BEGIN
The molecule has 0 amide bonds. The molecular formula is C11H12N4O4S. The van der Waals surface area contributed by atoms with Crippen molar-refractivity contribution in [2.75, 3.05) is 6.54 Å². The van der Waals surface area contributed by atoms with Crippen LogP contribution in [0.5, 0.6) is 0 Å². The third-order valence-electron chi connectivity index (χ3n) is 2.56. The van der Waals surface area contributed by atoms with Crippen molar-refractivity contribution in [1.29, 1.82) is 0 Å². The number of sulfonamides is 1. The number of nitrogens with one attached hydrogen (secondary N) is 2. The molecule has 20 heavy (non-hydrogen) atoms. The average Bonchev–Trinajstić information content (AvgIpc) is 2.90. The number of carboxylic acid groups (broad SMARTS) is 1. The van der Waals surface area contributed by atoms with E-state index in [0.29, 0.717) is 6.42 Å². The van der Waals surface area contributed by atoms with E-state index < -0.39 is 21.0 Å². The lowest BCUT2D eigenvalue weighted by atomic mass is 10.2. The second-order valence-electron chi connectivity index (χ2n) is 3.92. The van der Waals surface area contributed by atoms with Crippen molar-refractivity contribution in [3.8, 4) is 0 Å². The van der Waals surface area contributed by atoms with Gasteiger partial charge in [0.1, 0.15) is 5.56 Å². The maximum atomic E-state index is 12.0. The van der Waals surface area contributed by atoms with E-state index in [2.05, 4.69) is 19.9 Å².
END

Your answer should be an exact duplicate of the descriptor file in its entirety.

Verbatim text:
The molecule has 0 amide bonds. The molecular formula is C11H12N4O4S. The van der Waals surface area contributed by atoms with Crippen molar-refractivity contribution in [2.75, 3.05) is 6.54 Å². The van der Waals surface area contributed by atoms with Crippen LogP contribution in [0.5, 0.6) is 0 Å². The third-order valence-electron chi connectivity index (χ3n) is 2.56. The van der Waals surface area contributed by atoms with Crippen molar-refractivity contribution in [1.29, 1.82) is 0 Å². The number of sulfonamides is 1. The number of nitrogens with one attached hydrogen (secondary N) is 2. The molecule has 20 heavy (non-hydrogen) atoms. The average Bonchev–Trinajstić information content (AvgIpc) is 2.90. The number of carboxylic acid groups (broad SMARTS) is 1. The van der Waals surface area contributed by atoms with E-state index in [0.29, 0.717) is 6.42 Å². The van der Waals surface area contributed by atoms with E-state index < -0.39 is 21.0 Å². The lowest BCUT2D eigenvalue weighted by atomic mass is 10.2. The second-order valence-electron chi connectivity index (χ2n) is 3.92. The van der Waals surface area contributed by atoms with Crippen molar-refractivity contribution in [3.8, 4) is 0 Å². The van der Waals surface area contributed by atoms with Gasteiger partial charge in [0.1, 0.15) is 5.56 Å². The maximum atomic E-state index is 12.0. The van der Waals surface area contributed by atoms with E-state index in [2.05, 4.69) is 19.9 Å².